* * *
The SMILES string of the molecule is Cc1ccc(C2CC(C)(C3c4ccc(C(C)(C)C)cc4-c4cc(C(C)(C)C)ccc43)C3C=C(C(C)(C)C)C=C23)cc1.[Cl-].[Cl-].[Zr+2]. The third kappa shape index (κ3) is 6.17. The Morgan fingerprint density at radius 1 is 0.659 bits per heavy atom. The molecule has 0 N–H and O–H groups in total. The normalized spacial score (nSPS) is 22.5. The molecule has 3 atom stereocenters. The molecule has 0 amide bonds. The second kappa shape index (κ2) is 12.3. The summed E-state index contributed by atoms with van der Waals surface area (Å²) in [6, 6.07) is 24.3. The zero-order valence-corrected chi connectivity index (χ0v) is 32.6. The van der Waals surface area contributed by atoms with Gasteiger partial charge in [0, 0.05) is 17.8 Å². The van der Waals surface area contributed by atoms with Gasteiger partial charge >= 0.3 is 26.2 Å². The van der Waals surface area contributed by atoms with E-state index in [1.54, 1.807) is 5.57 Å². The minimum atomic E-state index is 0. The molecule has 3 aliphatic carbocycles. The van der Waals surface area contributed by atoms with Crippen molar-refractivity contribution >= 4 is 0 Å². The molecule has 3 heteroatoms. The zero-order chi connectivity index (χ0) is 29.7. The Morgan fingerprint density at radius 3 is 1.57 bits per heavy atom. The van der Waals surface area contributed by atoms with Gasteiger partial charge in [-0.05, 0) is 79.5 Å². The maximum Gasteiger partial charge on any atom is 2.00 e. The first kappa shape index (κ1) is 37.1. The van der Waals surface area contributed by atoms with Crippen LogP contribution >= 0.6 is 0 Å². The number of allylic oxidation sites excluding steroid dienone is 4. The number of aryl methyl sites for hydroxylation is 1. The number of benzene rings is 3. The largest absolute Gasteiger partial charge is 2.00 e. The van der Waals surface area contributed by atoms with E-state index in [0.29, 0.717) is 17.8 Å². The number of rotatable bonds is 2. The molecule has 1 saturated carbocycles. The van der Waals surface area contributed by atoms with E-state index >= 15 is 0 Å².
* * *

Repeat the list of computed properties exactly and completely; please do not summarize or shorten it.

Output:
The SMILES string of the molecule is Cc1ccc(C2CC(C)(C3c4ccc(C(C)(C)C)cc4-c4cc(C(C)(C)C)ccc43)C3C=C(C(C)(C)C)C=C23)cc1.[Cl-].[Cl-].[Zr+2]. The third kappa shape index (κ3) is 6.17. The Morgan fingerprint density at radius 1 is 0.659 bits per heavy atom. The molecule has 0 N–H and O–H groups in total. The normalized spacial score (nSPS) is 22.5. The molecule has 3 atom stereocenters. The molecule has 0 amide bonds. The second kappa shape index (κ2) is 12.3. The summed E-state index contributed by atoms with van der Waals surface area (Å²) in [6, 6.07) is 24.3. The zero-order valence-corrected chi connectivity index (χ0v) is 32.6. The van der Waals surface area contributed by atoms with Gasteiger partial charge in [0, 0.05) is 17.8 Å². The van der Waals surface area contributed by atoms with Gasteiger partial charge >= 0.3 is 26.2 Å². The van der Waals surface area contributed by atoms with E-state index in [1.54, 1.807) is 5.57 Å². The minimum atomic E-state index is 0. The molecule has 3 aliphatic carbocycles. The van der Waals surface area contributed by atoms with Crippen molar-refractivity contribution >= 4 is 0 Å². The molecule has 3 heteroatoms. The zero-order chi connectivity index (χ0) is 29.7. The Morgan fingerprint density at radius 3 is 1.57 bits per heavy atom. The van der Waals surface area contributed by atoms with Gasteiger partial charge in [-0.05, 0) is 79.5 Å². The maximum Gasteiger partial charge on any atom is 2.00 e. The first kappa shape index (κ1) is 37.1. The van der Waals surface area contributed by atoms with Crippen LogP contribution >= 0.6 is 0 Å². The number of allylic oxidation sites excluding steroid dienone is 4. The number of aryl methyl sites for hydroxylation is 1. The number of benzene rings is 3. The largest absolute Gasteiger partial charge is 2.00 e. The van der Waals surface area contributed by atoms with E-state index in [0.29, 0.717) is 17.8 Å². The number of rotatable bonds is 2. The molecule has 1 saturated carbocycles. The van der Waals surface area contributed by atoms with E-state index >= 15 is 0 Å².